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How To Control Reverb Tails on Vocals

$17

17min

(78)


Reverb is an essential tool to master in order to create depth and color around a singer, or as Fab likes to call it, "The Sauce".

In this tutorial, Fab Dupont explains all of the controls used to tweak the reverb tail and then shows you how to dial in the settings to create the perfect sauce around your vocal track.

"Learn how to feel what these knobs do as opposed to thinking about it, so you can be inspired when you go to use the reverb plugin" - Fab

Once you get a feel for the various aspects of a reverb, it will be easier to connect your ears to the final result and achieve the perfect space around your vocal track.

Topics covered include:

  • Reverb as a "Feature" vs. "Enhancement"
  • When to use Aux tracks as opposed to the Wet/Dry knob
  • Tweaking the reverb tail and feeling the time and size parameters
  • What is absorption
  • Using presets as starting points
  • Using compression to control the reverb "bloom"
  • Keeping reverb out of the way of the track

For more tips on how to shape the space around your vocals, check out:

Plugins Used:

  • Sonnox Oxford Reverb
  • Sonnox Oxford EQ
  • Avid Dyn3 Compressor/Limiter

Featured Music:

"Prisoner" by The Arrows - iTunes or Spotify

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Mentors
Fab Dupont

Fab Dupont is a Grammy winning NYC based record producer, mixing/mastering engineer and co-founder of pureMix.net.

Fab has been playing, writing, producing and mixing music both live and in studios all over the world. He's worked in cities like Paris, Boston, Brussels, Stockholm, London and New York just to name a few.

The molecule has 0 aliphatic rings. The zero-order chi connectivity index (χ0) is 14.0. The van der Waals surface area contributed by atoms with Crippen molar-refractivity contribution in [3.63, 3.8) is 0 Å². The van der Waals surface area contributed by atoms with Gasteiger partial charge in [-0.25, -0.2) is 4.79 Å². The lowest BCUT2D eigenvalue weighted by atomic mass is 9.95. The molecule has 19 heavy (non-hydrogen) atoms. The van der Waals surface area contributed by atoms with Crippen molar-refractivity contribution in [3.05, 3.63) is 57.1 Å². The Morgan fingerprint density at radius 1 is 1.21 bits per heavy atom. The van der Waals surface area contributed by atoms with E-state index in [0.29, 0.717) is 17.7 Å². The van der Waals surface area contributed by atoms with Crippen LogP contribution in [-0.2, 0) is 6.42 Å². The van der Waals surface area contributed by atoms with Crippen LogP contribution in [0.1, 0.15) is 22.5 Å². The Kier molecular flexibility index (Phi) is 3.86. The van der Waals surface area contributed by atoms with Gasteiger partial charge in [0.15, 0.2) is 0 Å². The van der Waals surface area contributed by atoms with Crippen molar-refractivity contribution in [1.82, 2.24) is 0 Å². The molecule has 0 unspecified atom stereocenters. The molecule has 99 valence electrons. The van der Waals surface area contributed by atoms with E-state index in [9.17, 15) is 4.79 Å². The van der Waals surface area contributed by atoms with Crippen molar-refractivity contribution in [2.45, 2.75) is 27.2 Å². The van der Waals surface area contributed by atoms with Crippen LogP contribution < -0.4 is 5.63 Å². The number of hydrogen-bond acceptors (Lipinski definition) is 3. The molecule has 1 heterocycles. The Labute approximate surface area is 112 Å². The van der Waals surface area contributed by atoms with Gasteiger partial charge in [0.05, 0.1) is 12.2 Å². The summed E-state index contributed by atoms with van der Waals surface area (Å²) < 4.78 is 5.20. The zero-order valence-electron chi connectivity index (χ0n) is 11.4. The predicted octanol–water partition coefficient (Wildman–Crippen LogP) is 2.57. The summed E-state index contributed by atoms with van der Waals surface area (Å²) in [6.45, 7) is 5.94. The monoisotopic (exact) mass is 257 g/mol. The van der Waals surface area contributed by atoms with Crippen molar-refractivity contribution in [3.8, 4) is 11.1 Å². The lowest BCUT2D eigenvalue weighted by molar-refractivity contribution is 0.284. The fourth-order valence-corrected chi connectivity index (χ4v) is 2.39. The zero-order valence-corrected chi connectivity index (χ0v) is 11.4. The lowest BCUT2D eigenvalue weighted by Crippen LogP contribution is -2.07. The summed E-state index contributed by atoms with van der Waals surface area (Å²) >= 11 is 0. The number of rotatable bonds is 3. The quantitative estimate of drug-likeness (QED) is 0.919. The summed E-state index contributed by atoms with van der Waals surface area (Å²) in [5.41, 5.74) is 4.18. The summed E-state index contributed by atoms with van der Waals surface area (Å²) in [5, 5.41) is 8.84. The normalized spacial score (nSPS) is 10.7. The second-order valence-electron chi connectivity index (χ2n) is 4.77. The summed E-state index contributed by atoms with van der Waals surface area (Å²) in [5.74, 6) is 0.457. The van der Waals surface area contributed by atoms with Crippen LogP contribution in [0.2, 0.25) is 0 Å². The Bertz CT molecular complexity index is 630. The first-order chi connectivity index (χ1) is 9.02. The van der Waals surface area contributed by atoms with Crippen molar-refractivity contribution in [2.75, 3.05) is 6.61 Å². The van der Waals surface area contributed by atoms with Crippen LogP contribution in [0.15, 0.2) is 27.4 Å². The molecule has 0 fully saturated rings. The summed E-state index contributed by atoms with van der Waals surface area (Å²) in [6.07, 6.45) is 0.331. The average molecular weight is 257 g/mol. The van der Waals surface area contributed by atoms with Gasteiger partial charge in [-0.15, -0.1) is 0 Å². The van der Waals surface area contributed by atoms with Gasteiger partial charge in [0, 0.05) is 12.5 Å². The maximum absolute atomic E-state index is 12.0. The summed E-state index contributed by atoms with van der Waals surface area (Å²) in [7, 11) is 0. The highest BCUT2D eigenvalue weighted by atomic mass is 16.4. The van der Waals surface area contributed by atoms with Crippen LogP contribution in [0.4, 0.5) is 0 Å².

He has his own studio called FLUX Studios in the East Village of New York City.

Fab has been nominated for Grammys 6 times, including two Latin Grammys and has received many other accolades around the world, including Victoires de la Musique, South African Music awards, Pan African Music Awards and US independent music awards.

Credits

David Crosby

Queen Latifah

Jennifer Lopez

Mark Ronson

Les Nubians

Toots And The Maytals

What do you have to say?
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Fabulous Fab
2016 Dec 16
@soundspace2001: I only really use the pre setting to show you guys how it sounds or for special effects. When mixing I'm 90% of the time in post mode.
soundspace2001
2016 Dec 16
Really great video. I just have one big question: do you keep the PRE-button ON all the time - meaning also when mixing? Or do you switch the PRE-button OFF, as soon as you start mixing - or does it make NO difference at all?! I noticed, that you keep it ON all the time and not only for pre-hearing the effects of your editings (I noticed this also in other videos).
reddirt
2016 Jan 16
You are really on top of your subject; terrific vid as always Fab. Cheers
syphamusic
2016 Jan 05
@FAB, Great video. However do these "principles" also apply when mixing Hip-Hop? I ask because such tracks usually seem awash with reverb.
HANSON MICHAEL
2016 Jan 02
Merci for the video! I did not think that the vocal matched the track. Thus it was hard to hear a perfect blend. Maybe some of the instrs verbs on the vocal next time and a session instead of 2 track ref. for the "summing" to be all over and more coherent